In a 2016 conference paper discussing ethical use of student data I noted that there was a ‘disconnect between national
Covert research is associated with deliberate deception in social research and equated with harm and risk to the researcher, the
What’s at risk? Who’s responsible? Moving beyond the physical, the immediate, the proximate, and the individual
Building the Conversation This month’s addition to the Building the Conversation series reflects upon how we approach risks beyond those
AHRECS has considerable experience working with universities, hospitals, research institutions, government and non-government organisations to care for and build the
My recall of the earliest encounter I had with research ethics is when, as a newly appointed faculty member of
Farida Fozdar responds and reflects upon the February 2021 post by Gary Allen and Mark Israel.
The Tower of Babel (Allen and Israel, 2021) is a compelling image when considering issues to do with translation and interpreting and the ethics of social research. Even when we speak the same language, we may not be ‘speaking the same language’, so to speak (excuse the triple metaphor). Talking past each other occurs in many ways but, in communicating the clear purpose and potential risks of one’s research, clarity is vital. Here, I outline a few issues from personal research experience, arguing that the communities themselves may be best placed to identify ethics issues and solutions to translation and interpreting dilemmas.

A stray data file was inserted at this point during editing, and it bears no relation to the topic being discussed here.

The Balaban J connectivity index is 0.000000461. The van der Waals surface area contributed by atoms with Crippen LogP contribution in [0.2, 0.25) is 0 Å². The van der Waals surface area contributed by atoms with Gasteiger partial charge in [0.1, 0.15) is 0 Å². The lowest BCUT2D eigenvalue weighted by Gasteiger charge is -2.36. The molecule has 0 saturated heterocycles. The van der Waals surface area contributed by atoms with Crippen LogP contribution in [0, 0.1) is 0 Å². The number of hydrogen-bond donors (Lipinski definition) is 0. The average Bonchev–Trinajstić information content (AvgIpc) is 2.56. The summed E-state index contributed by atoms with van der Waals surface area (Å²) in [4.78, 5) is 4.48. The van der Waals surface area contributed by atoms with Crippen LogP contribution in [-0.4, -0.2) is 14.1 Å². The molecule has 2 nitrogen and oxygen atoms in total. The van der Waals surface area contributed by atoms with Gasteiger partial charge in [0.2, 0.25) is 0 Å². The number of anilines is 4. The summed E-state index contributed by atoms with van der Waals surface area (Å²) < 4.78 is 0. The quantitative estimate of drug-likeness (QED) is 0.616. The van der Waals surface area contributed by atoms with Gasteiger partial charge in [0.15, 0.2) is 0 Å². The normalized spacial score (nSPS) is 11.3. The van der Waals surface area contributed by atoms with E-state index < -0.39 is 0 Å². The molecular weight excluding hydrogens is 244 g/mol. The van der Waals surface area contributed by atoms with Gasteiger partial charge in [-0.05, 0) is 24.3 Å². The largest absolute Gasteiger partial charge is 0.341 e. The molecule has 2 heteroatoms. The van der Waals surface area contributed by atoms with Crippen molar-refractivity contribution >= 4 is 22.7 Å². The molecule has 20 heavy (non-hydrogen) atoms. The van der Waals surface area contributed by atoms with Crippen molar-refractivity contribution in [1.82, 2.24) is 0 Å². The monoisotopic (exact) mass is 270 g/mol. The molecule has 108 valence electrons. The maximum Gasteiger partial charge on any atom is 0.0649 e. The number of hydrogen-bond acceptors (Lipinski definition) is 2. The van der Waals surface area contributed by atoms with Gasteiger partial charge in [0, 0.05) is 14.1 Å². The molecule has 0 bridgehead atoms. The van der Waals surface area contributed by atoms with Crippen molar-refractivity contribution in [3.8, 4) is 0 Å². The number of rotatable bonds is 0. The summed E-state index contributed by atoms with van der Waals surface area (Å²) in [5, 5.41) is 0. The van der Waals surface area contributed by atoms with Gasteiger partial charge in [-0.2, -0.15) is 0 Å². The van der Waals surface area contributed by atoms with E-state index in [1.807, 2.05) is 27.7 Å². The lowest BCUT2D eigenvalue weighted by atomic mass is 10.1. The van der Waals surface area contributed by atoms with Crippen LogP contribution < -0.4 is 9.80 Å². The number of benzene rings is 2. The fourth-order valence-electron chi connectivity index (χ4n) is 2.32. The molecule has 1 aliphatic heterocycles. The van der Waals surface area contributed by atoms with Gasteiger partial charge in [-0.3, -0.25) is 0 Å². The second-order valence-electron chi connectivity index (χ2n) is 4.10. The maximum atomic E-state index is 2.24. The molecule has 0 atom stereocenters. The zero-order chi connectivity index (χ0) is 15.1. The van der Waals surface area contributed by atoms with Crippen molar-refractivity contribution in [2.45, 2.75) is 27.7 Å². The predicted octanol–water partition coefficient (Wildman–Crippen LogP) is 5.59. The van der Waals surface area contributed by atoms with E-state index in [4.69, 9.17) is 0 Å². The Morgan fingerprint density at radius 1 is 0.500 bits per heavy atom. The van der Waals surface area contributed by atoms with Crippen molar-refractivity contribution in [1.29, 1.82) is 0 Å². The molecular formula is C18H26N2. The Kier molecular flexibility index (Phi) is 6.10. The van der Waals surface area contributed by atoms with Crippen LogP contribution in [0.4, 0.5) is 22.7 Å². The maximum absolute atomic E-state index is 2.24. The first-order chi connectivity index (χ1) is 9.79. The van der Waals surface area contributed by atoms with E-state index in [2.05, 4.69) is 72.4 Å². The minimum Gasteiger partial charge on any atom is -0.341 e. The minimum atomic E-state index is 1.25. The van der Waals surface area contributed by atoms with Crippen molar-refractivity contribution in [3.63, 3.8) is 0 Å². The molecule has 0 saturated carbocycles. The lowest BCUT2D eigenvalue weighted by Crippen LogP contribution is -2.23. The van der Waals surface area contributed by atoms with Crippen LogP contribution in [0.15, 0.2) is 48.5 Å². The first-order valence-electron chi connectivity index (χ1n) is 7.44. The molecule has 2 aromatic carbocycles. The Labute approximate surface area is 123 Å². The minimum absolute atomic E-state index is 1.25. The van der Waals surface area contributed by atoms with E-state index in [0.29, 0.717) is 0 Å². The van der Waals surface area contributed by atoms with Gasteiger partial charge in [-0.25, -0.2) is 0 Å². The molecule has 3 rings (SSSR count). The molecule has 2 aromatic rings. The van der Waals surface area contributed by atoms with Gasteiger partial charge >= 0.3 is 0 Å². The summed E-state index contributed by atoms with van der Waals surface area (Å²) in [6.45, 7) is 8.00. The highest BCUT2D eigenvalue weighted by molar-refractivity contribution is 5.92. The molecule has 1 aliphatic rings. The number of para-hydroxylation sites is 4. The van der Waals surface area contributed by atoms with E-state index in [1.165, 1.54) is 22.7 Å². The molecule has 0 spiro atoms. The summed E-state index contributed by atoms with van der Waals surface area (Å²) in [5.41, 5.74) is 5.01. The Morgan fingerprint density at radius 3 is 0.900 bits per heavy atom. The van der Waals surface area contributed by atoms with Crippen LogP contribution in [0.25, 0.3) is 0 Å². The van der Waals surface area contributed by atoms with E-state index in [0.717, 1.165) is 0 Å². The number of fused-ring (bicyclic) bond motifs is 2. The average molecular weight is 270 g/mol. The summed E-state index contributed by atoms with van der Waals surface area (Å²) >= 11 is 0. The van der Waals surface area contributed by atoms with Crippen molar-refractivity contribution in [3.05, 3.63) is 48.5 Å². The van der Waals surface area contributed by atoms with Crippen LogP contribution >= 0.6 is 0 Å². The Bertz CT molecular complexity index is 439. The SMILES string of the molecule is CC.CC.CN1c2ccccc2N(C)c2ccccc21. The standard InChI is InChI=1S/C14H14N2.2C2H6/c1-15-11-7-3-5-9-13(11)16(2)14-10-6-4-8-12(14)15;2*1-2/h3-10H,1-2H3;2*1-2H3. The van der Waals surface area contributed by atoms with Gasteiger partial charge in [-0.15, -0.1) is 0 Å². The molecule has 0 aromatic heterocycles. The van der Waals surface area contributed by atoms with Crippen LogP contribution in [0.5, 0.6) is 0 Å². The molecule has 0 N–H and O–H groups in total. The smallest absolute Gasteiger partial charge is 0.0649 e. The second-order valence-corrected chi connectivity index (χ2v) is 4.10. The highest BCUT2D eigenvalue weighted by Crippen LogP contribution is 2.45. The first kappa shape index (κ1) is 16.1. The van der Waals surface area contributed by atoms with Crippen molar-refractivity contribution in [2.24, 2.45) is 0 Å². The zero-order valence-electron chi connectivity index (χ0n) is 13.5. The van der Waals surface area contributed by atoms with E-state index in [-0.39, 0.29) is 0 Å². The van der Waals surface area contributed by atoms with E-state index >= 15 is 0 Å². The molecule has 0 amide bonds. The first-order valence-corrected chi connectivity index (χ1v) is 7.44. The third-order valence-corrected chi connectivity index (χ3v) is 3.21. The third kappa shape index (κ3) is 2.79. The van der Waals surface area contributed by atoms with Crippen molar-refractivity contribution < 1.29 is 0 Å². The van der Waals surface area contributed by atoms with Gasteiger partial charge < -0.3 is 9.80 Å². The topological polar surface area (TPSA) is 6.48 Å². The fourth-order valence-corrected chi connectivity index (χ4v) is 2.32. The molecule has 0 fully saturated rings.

When working with those from a language different from that of the researchers, it may be the case that the idea of research is not well understood in the culture of origin…
Malcolm Wolski and Andrew Bowness Griffith University To manage sensitive research data appropriately,
When it comes to research integrity, the international community often tends to focus on
As both a researcher and a research administrator in healthcare, one of the more vexing issues that I have to deal with on an almost daily basis is how to manage what are termed quality assurance, quality improvement and audit activities. In its 2014 publication entitled “Ethical Considerations in Quality Assurance and Evaluation Activities”, the NHMRC (NHMRC QA guidance) suggests that these can be loosely gathered together under an umbrella term of Quality Assurance (QA) and/or evaluation. I believe this construct is wrong and reinforces a longstanding approach to ethics review that relies on the category of an investigative activity to determine the level of review that is used. This approach is problematic and leads to some significant unintended consequences.
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